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Report Encourages the Use of Mobile Social Networking in the Call Center

Pyramid Research has released a report that encourages call center operators and agents to learn to optimize mobile social networking tactics for their customer interactions.

Part of the Telecom Insider Report Series, "The Peril and Promise of Mobile Social Networks for Operators" presents data and case studies collected from several European markets, including the Netherlands and the U.K., that offer a glimpse into the evolution of social networking via mobile phones. The report provides an overview of mobile social networking, including how it has influenced the development of emerging mobile technologies and how the patterns of communication are changing. The report also covers how the use of tariffs is changing in order to prevent data from overshadowing voice and text and provides examples of how some operators are tracking the development of their communication patterns.

The Facebook Factor

According to Pyramid's report, 300 million of Facebook's 700 million users worldwide are accessing the site through mobile devices. Which means, roughly 40 percent of users who are logging into the social media site are doing so with devices other than a PC or laptop.

Jan ten Sythoff, Pyramid Research analyst at large, thinks that call centers should take note.

Sythoff explains that social networks have been beneficial to mobile operators, offering additional revenue and driving new users to adopt mobile Internet and existing users to increase their data usage in order to keep up. Non-messaging data revenues are the fastest growing segment for mobile operators, with a 2010 to 2016 CAGR of nearly 15 percent, compared with messaging's 4 percent and -3 percent for voice.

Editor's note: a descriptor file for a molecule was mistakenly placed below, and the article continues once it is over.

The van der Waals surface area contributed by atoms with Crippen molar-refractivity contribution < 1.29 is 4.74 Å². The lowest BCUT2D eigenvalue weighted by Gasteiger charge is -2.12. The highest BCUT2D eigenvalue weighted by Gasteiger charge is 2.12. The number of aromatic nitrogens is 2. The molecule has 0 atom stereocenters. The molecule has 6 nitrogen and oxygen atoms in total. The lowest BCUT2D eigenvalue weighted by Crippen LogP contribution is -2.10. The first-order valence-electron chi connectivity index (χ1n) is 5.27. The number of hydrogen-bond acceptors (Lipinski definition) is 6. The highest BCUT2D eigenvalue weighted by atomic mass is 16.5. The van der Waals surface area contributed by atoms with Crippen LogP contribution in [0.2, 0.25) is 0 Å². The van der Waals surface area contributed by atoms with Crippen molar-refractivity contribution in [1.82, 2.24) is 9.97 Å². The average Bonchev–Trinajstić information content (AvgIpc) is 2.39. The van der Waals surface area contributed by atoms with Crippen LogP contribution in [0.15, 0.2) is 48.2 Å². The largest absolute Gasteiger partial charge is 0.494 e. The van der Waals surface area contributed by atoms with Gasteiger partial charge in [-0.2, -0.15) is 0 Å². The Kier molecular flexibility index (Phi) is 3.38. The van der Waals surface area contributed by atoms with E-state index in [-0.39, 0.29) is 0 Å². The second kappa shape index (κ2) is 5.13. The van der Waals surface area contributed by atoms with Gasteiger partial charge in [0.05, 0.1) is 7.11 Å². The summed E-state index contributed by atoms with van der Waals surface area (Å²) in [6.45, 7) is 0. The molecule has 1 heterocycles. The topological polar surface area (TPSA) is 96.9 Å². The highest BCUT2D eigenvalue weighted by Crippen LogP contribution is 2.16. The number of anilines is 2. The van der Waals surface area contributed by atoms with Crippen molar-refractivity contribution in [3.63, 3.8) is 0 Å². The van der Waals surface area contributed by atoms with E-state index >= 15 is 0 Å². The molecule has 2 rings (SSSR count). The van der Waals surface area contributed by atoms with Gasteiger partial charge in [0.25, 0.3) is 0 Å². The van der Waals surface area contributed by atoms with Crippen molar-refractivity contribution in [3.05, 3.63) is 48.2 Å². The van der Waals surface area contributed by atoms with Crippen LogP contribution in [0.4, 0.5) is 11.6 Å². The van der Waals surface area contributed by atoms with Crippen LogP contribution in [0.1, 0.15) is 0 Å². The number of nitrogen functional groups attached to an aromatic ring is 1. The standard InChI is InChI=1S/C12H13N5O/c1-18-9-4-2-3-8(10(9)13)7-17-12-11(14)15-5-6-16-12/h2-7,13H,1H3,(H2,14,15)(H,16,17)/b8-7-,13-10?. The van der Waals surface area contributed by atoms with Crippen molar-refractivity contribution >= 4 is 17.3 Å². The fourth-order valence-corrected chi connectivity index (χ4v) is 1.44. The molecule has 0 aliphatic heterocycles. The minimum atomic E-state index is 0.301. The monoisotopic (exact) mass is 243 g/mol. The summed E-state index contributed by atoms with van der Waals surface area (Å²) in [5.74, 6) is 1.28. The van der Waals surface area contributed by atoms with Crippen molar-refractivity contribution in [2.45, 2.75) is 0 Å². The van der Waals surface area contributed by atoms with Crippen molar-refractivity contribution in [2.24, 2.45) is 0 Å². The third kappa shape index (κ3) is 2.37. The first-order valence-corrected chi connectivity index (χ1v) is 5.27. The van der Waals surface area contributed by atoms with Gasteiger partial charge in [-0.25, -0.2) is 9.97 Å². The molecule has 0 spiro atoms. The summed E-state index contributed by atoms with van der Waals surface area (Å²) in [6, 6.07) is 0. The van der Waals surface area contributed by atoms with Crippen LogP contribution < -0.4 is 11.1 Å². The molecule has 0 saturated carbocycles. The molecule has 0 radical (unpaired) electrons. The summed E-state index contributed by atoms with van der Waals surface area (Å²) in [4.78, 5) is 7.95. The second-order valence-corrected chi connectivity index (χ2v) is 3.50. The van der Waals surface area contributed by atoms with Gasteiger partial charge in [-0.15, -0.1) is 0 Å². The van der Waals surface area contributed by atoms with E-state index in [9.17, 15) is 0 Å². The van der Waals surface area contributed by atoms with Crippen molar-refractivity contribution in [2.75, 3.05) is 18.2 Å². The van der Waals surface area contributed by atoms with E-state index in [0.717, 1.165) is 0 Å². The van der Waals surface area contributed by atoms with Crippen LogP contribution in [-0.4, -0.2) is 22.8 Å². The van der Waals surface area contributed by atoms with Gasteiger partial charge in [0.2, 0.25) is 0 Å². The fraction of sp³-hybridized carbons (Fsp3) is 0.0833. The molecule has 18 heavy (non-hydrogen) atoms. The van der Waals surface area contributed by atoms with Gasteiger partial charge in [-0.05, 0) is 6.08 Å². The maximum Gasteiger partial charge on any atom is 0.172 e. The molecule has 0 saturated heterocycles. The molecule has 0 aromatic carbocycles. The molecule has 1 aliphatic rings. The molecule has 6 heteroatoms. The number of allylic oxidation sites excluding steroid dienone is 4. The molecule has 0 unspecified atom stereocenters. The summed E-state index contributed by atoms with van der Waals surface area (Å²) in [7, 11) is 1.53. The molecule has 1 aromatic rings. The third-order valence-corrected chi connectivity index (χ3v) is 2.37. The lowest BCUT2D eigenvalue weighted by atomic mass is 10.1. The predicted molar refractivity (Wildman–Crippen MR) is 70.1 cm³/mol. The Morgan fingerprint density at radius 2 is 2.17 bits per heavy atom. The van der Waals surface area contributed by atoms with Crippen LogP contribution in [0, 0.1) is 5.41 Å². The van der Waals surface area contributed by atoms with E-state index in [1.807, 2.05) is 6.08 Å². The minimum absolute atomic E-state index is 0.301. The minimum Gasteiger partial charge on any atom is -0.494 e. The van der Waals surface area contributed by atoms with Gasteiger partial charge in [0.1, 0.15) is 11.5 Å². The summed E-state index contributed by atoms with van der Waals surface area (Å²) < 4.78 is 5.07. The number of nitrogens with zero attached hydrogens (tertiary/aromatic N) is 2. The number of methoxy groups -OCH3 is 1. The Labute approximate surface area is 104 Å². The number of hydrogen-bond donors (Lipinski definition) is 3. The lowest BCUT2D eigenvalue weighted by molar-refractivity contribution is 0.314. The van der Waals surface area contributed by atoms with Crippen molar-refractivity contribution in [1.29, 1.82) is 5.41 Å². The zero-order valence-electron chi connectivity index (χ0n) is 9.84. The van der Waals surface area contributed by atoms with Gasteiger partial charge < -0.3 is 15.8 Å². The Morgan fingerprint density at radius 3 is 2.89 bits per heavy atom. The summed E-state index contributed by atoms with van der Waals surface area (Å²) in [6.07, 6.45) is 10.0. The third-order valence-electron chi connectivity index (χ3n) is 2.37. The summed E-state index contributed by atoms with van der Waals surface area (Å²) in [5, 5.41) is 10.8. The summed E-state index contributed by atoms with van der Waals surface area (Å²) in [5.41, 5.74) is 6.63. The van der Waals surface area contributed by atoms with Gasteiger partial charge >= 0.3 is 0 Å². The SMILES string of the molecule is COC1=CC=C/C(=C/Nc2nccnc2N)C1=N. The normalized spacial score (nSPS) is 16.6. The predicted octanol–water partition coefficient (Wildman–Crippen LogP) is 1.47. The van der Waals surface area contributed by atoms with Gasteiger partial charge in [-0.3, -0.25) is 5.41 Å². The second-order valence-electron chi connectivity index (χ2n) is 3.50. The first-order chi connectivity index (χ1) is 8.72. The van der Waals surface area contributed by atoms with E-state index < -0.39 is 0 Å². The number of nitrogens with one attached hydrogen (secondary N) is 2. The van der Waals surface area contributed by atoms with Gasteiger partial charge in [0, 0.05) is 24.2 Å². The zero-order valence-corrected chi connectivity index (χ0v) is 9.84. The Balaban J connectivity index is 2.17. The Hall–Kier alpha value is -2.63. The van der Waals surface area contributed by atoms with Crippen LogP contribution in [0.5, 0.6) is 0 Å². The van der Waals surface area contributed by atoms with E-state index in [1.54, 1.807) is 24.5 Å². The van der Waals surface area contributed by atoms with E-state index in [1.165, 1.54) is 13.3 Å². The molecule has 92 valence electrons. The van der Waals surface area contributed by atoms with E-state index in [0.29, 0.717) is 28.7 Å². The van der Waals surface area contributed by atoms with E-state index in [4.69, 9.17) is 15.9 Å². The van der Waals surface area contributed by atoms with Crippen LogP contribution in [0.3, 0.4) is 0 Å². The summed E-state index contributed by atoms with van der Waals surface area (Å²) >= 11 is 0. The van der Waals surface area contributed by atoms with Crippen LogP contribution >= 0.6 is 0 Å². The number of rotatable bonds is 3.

With these statistics in mind, Sythoff is concerned that Facebook is poised to be the "central contact center" in the not-to-distant future. As of November 2010, Facebook implemented their own email platform, which gave those 300 million mobile users the ability to send email, instant message and SMS conversations from one central site.

"This threatens operators both directly by impacting their voice and messaging revenues, and indirectly because their brands are overshadowed by social networking brands," Sythoff warns. "Operators therefore need to strike a delicate balance between leveraging the demand for social network mobile access and the threat of social networking cannibalizing their basic suite of services," he adds.

Will Pyramid's predictions set the standard?

Sythoff goes on to explain Pyramid’s suggestion for operators to capitalize on growth in mobile social networking by offering innovative devices, tariffs and services, as well as by keeping track of developments in communication patterns in different segments and being prepared to make the changes necessary to conform to these developments.

It's no secret that mobile social networking is moving quickly towards becoming the norm, in both social and business situations. But, will Facebook’s hold on mobile social media ultimately affect the call center?

Leave your thoughts in the comments, or email me at cdairo@icmi.com.

Christina Hammarberg is the former associate editor at ICMI.